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COMING HOME TO A PLACE I'D NEVER BEEN BEFORE
20 August 2006
I've heard the names for years Cubby Steinwasher, Bosco Wongham, Bum-Bum, Doodle Bug, the Panfilios, Mona, The Cowboy, Butchie Diekman and little Dougie MacArthur (the other one).
I knew about throwing rocks off the roof of the supermarket at cars, while waiting for newspapers to be delivered, ready to be folded and delivered, in the pre-dawn hours.
I knew about Kailua and Lanikai and Aina Hina and Hind Drive and "The Sykes whistle," and all sorts of things, even if I had never been there before.
Walt's family is famous for sitting around and telling stories about their experiences in Hawaii like they haven't thought about them in years. But they actually tell the same stories almost every time they get together. Maybe not so much now that Walt's mother is more feeble. I'm not sure about that.
But I've heard the stories so often I know them. I know the punch lines. I know the people involved. Occasionally they will "forget" a detail and I'm usually able to supply the forgotten incident, or the name of the person who was involved. It's like I grew up in the same family.
Heck, by now I suspect my kids could fill in the blanks, if necessary.
Walt had, by all accounts, an idyllic childhood. Who wouldn't like to grow up in Hawaii in the post-war decade?
His family moved to Oahu when he was 7 and he lived there until he was 15, when they returned to the mainland and where he finished high school in Berkeley.
But the stories painted are straight out of Leave it to Beaver the soapbox derby races down "the steep hill," getting lectured by the police for throwing rocks at cars from the supermarket roof, the Little League games.
Classic suburban America, with palm trees.
In 1992, our friend Mike was living on Oahu, working for NOAA (National Oceanic and Atmospheric Administration), keeping the world safe from tsunamis. Marta's mother and stepfather had built a house on The Big Island, and Marta and Ned were about to be married.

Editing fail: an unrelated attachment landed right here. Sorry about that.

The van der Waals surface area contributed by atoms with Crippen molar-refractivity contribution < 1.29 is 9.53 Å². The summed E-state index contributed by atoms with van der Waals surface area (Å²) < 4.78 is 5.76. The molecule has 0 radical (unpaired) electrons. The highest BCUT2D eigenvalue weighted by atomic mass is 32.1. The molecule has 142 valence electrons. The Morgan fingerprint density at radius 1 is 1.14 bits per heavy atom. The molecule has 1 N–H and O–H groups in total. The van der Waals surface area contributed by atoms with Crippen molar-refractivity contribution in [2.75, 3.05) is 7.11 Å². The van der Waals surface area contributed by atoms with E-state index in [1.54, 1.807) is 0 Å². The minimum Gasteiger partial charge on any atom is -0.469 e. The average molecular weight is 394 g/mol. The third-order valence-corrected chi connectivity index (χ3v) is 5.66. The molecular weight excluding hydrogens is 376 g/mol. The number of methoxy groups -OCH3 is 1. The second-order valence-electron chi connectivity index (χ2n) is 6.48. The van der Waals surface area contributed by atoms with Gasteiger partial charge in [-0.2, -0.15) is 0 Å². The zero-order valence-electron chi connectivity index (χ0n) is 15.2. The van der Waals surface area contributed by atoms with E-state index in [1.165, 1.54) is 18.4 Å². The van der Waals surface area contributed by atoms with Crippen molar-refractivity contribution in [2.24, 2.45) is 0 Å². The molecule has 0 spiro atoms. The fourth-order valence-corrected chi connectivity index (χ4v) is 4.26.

The time seemed right to go to Hawaii. I was there once in 1960, when Waikiki was still an island paradise and not an expensive strip mall with sand.
We stayed with Mike for the first part of the trip and did some sightseeing around the island, alone and with Mike & Char. The second part of the trip, we flew over to The Big Island of Hawaii and spent a few days with Marta's parents.
I had forgotten how much fun that trip was until I came across the videotape the other day and transferred it to DVD. I've made several short videos, which I will post over the coming (days? weeks?).
One of my big plans for the trip was to see all those places I'd heard about for so long and to film them so the kids could see where their father grew up.
It really was fun driving around and finally being able to put all those stories in context, to see the house where they grew up (now behind a big stone wall), though we didn't exactly act like "tourists" when we were there! (Who goes to Hawaii to check out the Little League field?)
We spent a day at the Polynesian Cultural Center with Char, her daughter and granddaughter (then a toddler, now a teenager), which was fun a different sort of theme park, to be sure.
When we flew to The Big Island, I have to admit I was surprised. You think of Hawaii (the collection of islands) as being tropical, forgetting that they were formed by volcanic eruptions. The ride from the airport to the soon-to-be-in-laws' house was a real shock at how desolate the area was. There was more vegetation in Nevada than I found here! There are areas of The Big Island where it is lush, but where we were it was not. However, you began to get a sense of a different kind of beauty in the black sand beaches, the stretches of hardened lava on which they have built homes (I'd like to see it now--this was, after all 14 years ago). Visiting the volcano national park was interesting...again, different, watching plumes of steam rising out of the rock everywhere making you understand how fragile this earth is and how quickly it could all erupt.
But the best experience was whale watching. Not out in a boat. Marta's mother and stepfather took us to South Point, the southernmost point in the United States, and didn't tell us that we might see whales.
The wind was blowing a gale and so it was difficult to film, but there was a pod of whales cavorting, especially one mother and baby. We watched them for awhile. Fins slapping the water, bodies leaping out...all the things that you dream of seeing.
I have a habit of watching life around me through the lens of a camera, but I decided that I was NOT going to miss the opportunity to watch the whales "live," as it were. But I also wanted to have a record of the event, so I took film holding the camera off to the side while I watched. That combined with the high wind gives an even more shaky look to the film, but I'm so glad that I have it. I've been whale watching three times and this was by far the best, as far as actual whale sightings.
I don't know when/if we will return to Hawaii.
It's not really my kind of place. I'm not a beach person and though I've
enjoyed a lot of what I've seen, I don't know that I need to see more of it. But I
sure did enjoy my initial trip in 1960 and my two subsequent trips, in 1992 and 1997.
PHOTO OF THE DAY